Although I lived surrounded by the hell of my parents’ minds I was always deeply devoted inside to God and Nature. I loved the stories of saints such as St. Francis at school. In nature I always felt loved and cherished. Sitting surrounded by trees, flowers, and animals I could hear all of life humming, buzzing, reminding me that I belonged, that there was a reason for me to be here. When my father raped me I would 'become' Mary the Mother and be enveloped in blue robes, pure and sweet smelling like roses. I was brought out of the hellish reality to a different realm, one where my physical body endured pain but this part of my heart and mind was intact, impossible to be defiled. . . .

Comments

mystika802's picture

Thank you for sharing this.

Thank you for sharing this. Its amazing to hear what the power of meditation can do for healing the body and mind. By sharing your story you give hope to voiceless women everywhere and allow them to feel like they aren't alone in their struggles. Thank you for standing up and raising your voice.
Mistelle

Nusrat Ara's picture

Thanks for sharing.

Thanks for sharing.

Nusrat

Funke Arogundade's picture

incredible

Thanks so much for sharing your story. it has opened my eyes to see the dept of what some of us might be going through.

louiseqin's picture

You're a warrior inside

Thank you for sharing your story and most importantly, telling and standing up to the truth. I'm deeply impressed by your mental strength to harness power from such hurtful experience and turn it into a peaceful mind and a drive to help others. You're a role model for women marching on the empowerment road!

Quenby Wilcox's picture

Thank you for your courage

Dear Aoife,

Thank you for sharing this. Unfortunately, atrocities like the ones you experienced are occurring everyday to millions of children around the world, and being covered up by the judicial systems and governments who have the power, authority and obligation to protect these children.

I admire you for your courage in speaking out. In the past 6 years, I have experienced intimidation and pressures to remain silent about my own experience with a psychologically abusive husband (with the same accusations of "crazy, paranoid" to cover up for his abuse.) I am well aware of the price one pays for speaking out.

I have been defrauded of all of my assets and thrown onto the streets with nothing by corruption in the courts and negligence of my legal counsel. I have also been denied any contact with my children for the past 5 years in retaliation for having denounced my husband's threats upon my life and person. All because I defied his wishes that I not work outside the home, and tried to start a company and develop financial independence for me and my children.

And, no my story did not happen in an Arab or African country to a Muslim woman. It happened to an American living in Spain; a country where women are provided with more rights (on paper) than any other country in the world. (Details about my case and my efforts to bring those involved to justice are posted in my journal.)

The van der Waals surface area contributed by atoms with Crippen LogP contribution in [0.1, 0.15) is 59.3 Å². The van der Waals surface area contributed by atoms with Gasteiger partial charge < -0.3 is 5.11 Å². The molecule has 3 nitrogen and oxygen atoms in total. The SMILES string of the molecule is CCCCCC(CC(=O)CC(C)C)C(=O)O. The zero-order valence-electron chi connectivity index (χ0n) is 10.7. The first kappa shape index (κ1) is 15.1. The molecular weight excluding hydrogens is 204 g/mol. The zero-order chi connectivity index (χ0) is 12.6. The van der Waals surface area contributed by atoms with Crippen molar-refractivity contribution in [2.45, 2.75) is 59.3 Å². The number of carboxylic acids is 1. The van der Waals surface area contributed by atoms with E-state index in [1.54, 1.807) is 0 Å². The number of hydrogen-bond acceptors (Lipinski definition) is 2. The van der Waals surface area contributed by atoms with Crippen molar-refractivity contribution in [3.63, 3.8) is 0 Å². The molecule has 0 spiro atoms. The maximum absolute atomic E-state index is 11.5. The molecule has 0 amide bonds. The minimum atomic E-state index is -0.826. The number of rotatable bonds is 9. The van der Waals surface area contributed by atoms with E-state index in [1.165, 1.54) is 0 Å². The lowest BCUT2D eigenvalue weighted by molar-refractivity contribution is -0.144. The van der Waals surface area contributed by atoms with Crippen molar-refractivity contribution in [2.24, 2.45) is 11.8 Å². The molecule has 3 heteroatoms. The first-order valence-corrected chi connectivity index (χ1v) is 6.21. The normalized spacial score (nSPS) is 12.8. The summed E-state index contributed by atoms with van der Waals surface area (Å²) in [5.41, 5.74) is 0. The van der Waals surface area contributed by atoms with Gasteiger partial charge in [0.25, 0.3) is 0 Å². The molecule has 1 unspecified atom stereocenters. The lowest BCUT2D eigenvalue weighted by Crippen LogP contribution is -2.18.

Again, thank you for speaking out, and remaining firm in your resolve to do so, even in face of the intimidation of your father and his lawyers. If more victims spoke out and were encouraged to do so, instead of intimidated into silence, then atrocities like your own would cease to exist.

My heart goes out to you and your courage, in speaking out and moving forward in your life. The horrific torture you experienced for so many years, and at such a young age, is inexcusable, and societies (and courts) around the world MUST stop turning a blind eye to these atrocities.

Quenby

Quenby Wilcox
Founder - Global Expats
quenby@global-xpats.com
www.global-xpats.com

Nadz's picture

Brave

I am tempted to say beautiful, but I thought of your story and thought beautiful would not be appropriate. But how can I not say 'beautiful' when all I see and hear from your story is forgiveness, healing and moving on. Thank you for sharing your story it has inspired me, I too love to meditate and believe in the healing power of silence and reflection.

Thank you

Life is just for living

Noreen D.'s picture

I feel your pain

Dear Aoife,

I read your story last night. I woke up thinking of you. Thoughts of what I wanted to say to you crept into my own morning meditation. I am compelled to communicate with you.

Although the paths we are destined to walk are different (My challenge is a physical disability) and you are young and i am a bit older (65), we have several things in common. I am Irish-American. I love Ireland, but I realize the unspoken tradition of "family secrets" and how shameful and guilty one can feel if they break the tradition In my own naive experience, a friend of the family (a graandfather figure) french kissed me behind the shed when I was twelve. You may laugh. But it was completely disgusting. I felt so ashamed, I did not tell my mother 'til I was in my forties!

Most of all, we are both women, forever attached by the divine femiinine bloodline. When you hurt, I hurt. When you are violated, I am violated, and when you rise, I,we, rise with you. You are a woman on FIRE and you've got a story to tell. And we are with you. Bravo !

Noreen Donohue